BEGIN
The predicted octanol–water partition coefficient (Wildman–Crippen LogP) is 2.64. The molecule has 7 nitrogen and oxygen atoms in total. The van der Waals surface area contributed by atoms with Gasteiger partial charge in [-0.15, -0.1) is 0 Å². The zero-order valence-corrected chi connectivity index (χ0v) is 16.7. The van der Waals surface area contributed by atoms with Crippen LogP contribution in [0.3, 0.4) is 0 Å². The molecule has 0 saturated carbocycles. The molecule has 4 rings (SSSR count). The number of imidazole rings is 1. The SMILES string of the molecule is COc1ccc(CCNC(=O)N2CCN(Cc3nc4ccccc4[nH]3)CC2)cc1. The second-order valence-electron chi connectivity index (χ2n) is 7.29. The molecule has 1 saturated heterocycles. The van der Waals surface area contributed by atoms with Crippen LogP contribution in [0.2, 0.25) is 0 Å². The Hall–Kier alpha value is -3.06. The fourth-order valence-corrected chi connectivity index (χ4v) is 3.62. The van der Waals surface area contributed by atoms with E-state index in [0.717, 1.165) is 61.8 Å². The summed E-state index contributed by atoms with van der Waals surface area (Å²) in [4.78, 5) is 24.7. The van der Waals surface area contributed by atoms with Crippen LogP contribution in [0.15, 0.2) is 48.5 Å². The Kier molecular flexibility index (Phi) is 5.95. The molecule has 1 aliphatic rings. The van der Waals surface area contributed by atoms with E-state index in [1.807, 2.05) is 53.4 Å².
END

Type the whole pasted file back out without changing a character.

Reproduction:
The predicted octanol–water partition coefficient (Wildman–Crippen LogP) is 2.64. The molecule has 7 nitrogen and oxygen atoms in total. The van der Waals surface area contributed by atoms with Gasteiger partial charge in [-0.15, -0.1) is 0 Å². The zero-order valence-corrected chi connectivity index (χ0v) is 16.7. The van der Waals surface area contributed by atoms with Crippen LogP contribution in [0.3, 0.4) is 0 Å². The molecule has 0 saturated carbocycles. The molecule has 4 rings (SSSR count). The number of imidazole rings is 1. The SMILES string of the molecule is COc1ccc(CCNC(=O)N2CCN(Cc3nc4ccccc4[nH]3)CC2)cc1. The second-order valence-electron chi connectivity index (χ2n) is 7.29. The molecule has 1 saturated heterocycles. The van der Waals surface area contributed by atoms with Crippen LogP contribution in [0.2, 0.25) is 0 Å². The Hall–Kier alpha value is -3.06. The fourth-order valence-corrected chi connectivity index (χ4v) is 3.62. The van der Waals surface area contributed by atoms with E-state index in [0.717, 1.165) is 61.8 Å². The summed E-state index contributed by atoms with van der Waals surface area (Å²) in [4.78, 5) is 24.7. The van der Waals surface area contributed by atoms with Crippen LogP contribution in [0.15, 0.2) is 48.5 Å². The Kier molecular flexibility index (Phi) is 5.95. The molecule has 1 aliphatic rings. The van der Waals surface area contributed by atoms with E-state index in [1.807, 2.05) is 53.4 Å².